By this time (I was now a commissioned officer) the powers that be decided that it was time that I had a rest from operations. The normal period was either 100 hrs. ops or 12 months – I had done 2½ years, so I didn`t object. For my “rest” (in inverted commas) I was transferred to a communication squadron stationed at Delhi, and this is where I became the object of some very sharp practice. The station at Delhi was the “cushiest number” I had come up with during the whole of my overseas stay – but I was not to find that out for another six months. They must have been waiting for a “new recruit”, as it were. For I was instructed to proceed directly to Gwalior, in Central India, and report to the Special Force which was in training and re-equipping there. The “Special Force” was Wingate`s outfit (although he had just been killed in an air accident) and I soon found myself back in the thick of it, flying a high-winged monoplane at 100 m.p.h., without gun or parachute, acting as a taxi driver for the “Army brass”. It was a boring job for me, but the Army boys (or “Brown jobs” as we called them) seemed to like flying hither and thither – Brigadier (as he then was) Ferguson was a regular passenger. In fact he did most of the flying once we were airborne.
But it was a Captain Bryce who had the misfortune to share with me the next attempt on my life. My aircraft – a Fairchild Argus – was a docile little plane and ran quite economically on 70 octane fuel (as against the 100 octane for the Hurricane) and indeed was identical to the fuel used by the motor transport. My petrol supply consisted of a pile of 2 gallon cans, which were frequently holed and were apt to contain a fair amount of water. The fuel was supposed to be filtered through a chamois leather before entering the tank, but I suspect that someone, at some time, had been adopting a more direct method of approach.
So it was that I took off one bright morning with Captain Bryce on board, looking forward like a schoolboy on vacation to a few days spent in a hotel in Calcutta. Alas, it was not to be. At 500 ft. up my engine gave a strangled cough and choked to death. There is only one thing to do in such a case – put your nose down to maintain flying speed and go straight ahead, say a silent prayer and keep your bowels. Whatever you do, you must not let the plane stall (i.e. lose flying speed). Fortunately, this type of plane would stall at about 45 m.p.h. (compared to the Hurricane`s 80 m.p.h.). Half way down I remember that the propeller came to a full stop and there was just the whistling of the wind in my ears. It was rather eerie.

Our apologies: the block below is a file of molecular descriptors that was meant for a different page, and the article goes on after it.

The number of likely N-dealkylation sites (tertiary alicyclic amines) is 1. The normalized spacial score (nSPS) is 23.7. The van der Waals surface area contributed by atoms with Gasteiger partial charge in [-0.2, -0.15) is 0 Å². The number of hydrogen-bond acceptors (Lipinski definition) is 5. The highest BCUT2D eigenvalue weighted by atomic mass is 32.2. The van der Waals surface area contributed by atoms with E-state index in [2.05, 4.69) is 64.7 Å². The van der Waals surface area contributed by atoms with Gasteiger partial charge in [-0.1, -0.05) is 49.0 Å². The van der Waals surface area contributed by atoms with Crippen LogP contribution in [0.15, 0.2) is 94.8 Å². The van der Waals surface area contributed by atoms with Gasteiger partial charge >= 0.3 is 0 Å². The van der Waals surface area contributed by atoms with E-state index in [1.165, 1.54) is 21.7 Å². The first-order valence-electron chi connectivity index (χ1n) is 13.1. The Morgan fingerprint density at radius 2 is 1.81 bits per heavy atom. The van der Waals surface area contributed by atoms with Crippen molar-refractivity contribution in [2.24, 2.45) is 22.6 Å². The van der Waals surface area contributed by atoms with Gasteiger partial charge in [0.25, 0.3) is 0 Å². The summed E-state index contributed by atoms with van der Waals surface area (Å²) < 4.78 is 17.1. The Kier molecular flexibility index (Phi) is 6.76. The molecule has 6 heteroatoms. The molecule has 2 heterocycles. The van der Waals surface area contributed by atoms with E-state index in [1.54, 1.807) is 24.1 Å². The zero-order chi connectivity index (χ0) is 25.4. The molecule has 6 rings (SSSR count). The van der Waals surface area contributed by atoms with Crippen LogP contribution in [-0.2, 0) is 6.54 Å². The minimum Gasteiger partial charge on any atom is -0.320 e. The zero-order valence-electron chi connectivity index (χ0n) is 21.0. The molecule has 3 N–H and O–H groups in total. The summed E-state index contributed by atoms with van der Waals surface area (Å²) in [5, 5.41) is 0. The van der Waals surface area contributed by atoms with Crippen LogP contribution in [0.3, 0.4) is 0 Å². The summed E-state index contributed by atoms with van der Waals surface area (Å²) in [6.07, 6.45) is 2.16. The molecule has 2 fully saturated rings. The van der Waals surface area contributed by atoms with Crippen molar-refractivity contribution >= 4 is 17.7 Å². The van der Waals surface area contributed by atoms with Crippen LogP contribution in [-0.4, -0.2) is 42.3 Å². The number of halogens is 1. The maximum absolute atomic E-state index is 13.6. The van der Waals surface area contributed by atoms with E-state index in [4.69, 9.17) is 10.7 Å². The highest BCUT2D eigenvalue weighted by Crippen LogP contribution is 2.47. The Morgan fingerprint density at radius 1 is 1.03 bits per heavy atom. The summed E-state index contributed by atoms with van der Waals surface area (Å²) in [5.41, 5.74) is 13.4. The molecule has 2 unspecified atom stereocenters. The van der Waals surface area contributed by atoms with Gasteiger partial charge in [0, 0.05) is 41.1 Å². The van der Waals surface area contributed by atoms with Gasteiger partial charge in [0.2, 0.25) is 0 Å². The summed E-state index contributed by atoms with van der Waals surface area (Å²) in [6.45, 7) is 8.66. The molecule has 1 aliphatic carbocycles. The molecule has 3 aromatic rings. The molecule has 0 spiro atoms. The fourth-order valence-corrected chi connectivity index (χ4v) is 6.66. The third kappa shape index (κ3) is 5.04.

The ground that I was fast approaching was a patchwork of paddy fields, but as is common in such areas, there are hillocks dotted about all over the place, where the natives live, leaving the paddy field to get flooded during the rainy season. I found myself heading straight for one of these hillocks. It was a moment for quick decisions – should I crash into the hillock or try to get round it and chance what might be waiting to greet me on the other side. The plane was still answering the controls was about 20 ft. off the ground when I put it into a vertical bank, my wing-tip skimming the ground. Round the hillock we went and I had just got her back on the straight and level when she stalled safely into a muddy paddy field. True to the R.A.F. tradition I turned to my passenger and said, “Sorry about that, old chap” – in what I hoped would sound a calm and unemotional tone. I needn`t have bothered – the poor chap was so relieved to be in one piece, his gratitude was embarrassing. In view of that, there was no argument when I suggested that he should walk back to the airfield and drum up some assistance, while I stayed by my aircraft. The last I saw of Capt. Bryce was ghim slopping through the paddy field with joyful step.
And that brings to a close my account of one man`s fight for survival, in spite of his friends. True, there were the times when first the `Jerries` then the `Japs` “had a go” – but at least they were the accepted risks of the business and fully justified. But that opens up a different “can of worms” entirely.
Originally Posted on the RAFCommands Forum – http://www.rafcommands.com/forum/showthread.php?11196-Memoir-of-Fred-Whittaker-of-30-Sqdn